shift of the energy levels.

7.1 Atoms in magnetic fields

Reading Rae Chapter 6 BJ 6.8, BM Chapter 8

(all go further than 2B22)

Interaction of classically orbiting electron with

magnetic field

Orbit behaves like a current loop

µ

r

v

In the presence of a magnetic field B, classical

interaction energy is

Corresponding quantum mechanical expression (to a

good approximation) involves the angular momentum

operator

Splitting of atomic energy levels

Suppose field is in the z direction. The

Hamiltonian operator is

We chose energy eigenfunctions of the original

atom that are eigenfunctions of Lz so these same

states are also eigenfunctions of the new H.

Splitting of atomic energy levels (2)

(2l1) states with same energy m-l,l

(Hence the name magnetic quantum number for m.)

Predictions should always get an odd number of

levels. An s state (such as the ground state of

hydrogen, n1, l0, m0) should not be split.

7.2 The Stern-Gerlach experiment

Produce a beam of atoms with a single electron in

an s state (e.g. hydrogen, sodium)

Study deflection of atoms in inhomogeneous

magnetic field. Force on atoms is

N

Results show two groups of atoms, deflected in

opposite directions, with magnetic moments

S

Consistent neither with classical physics (which

would predict a continuous distribution of µ) nor

with our quantum mechanics so far (which always

predicts an odd number of groups, and just one

for an s state).

Gerlach

7.3 The concept of spin

Try to understand these results by analogy with

what we know about the ordinary (orbital)

angular momentum must be due to some additional

source of angular momentum that does not require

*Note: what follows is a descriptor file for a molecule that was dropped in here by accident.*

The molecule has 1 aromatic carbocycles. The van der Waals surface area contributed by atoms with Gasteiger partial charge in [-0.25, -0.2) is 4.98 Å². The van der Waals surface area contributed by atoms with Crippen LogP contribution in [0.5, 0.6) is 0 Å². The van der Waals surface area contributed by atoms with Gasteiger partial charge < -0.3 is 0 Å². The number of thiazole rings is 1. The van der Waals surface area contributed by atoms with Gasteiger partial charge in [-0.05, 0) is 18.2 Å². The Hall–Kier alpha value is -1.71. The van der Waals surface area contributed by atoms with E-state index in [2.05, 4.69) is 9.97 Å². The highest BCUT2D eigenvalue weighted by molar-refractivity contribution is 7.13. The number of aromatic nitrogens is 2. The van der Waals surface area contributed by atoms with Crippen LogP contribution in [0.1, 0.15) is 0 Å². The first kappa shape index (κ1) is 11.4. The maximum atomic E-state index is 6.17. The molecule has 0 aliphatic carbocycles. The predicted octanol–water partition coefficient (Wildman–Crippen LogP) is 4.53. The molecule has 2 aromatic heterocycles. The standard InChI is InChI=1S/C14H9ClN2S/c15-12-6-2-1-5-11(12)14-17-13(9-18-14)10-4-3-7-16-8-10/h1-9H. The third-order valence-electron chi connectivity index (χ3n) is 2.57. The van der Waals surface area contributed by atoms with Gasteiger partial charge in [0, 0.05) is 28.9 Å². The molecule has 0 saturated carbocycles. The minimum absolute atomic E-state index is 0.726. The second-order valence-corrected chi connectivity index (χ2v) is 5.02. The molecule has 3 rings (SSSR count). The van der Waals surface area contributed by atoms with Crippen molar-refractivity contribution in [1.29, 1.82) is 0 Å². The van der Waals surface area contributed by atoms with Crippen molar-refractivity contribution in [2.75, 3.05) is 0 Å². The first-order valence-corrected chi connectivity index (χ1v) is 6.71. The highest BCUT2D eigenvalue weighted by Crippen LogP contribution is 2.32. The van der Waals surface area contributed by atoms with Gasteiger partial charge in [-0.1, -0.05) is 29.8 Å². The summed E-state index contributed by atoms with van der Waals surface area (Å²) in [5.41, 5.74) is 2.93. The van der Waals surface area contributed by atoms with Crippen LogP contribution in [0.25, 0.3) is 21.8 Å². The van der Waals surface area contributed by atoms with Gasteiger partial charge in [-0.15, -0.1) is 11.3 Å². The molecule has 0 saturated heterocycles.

motion of the electron. Known as spin.

Introduce new operators to represent spin,

assumed to have same commutation relations as

ordinary angular momentum

Corresponding eigenfunctions and eigenvalues

(will see in Y3 that these equations can be

derived directly from the commutation relations)

Goudsmit

Uhlenbeck

Pauli

Spin quantum numbers for an electron

From the Stern-Gerlach experiment, we know that

electron spin along a given axis has two possible

values.

So, choose

Spin angular momentum is twice as effective at

producing magnetic moment as orbital angular

momentum.

So, have

General interaction with magnetic field

A complete set of quantum numbers

Hence the complete set of quantum numbers for the

electron in the H atom is n,l,m,s,ms.

Corresponding to a full wavefunction

Note that the spin functions ? do not depend on

the electron coordinates r,?,f they represent a

purely internal degree of freedom.

H atom in magnetic field, with spin included

7.4 Combining different angular momenta

- So, an electron in an atom has two sources of

angular momentum - Orbital angular momentum (arising from its motion

through the atom) - Spin angular momentum (an internal property of

its own). - To think about the total angular momentum

produced by combining the two, use the vector

model once again

Lz

L-S

Vector addition between orbital angular momentum

L (of magnitude L) and spin S (of magnitude S)

produces a resulting angular momentum vector J

quantum mechanics says its magnitude lies

somewhere between L-S and LS.(in integer

steps).

S

Ly

L

For a single electron, corresponding total

angular momentum quantum numbers are

Lx

Determines length of resultant angular momentum

vector

LS

Determines orientation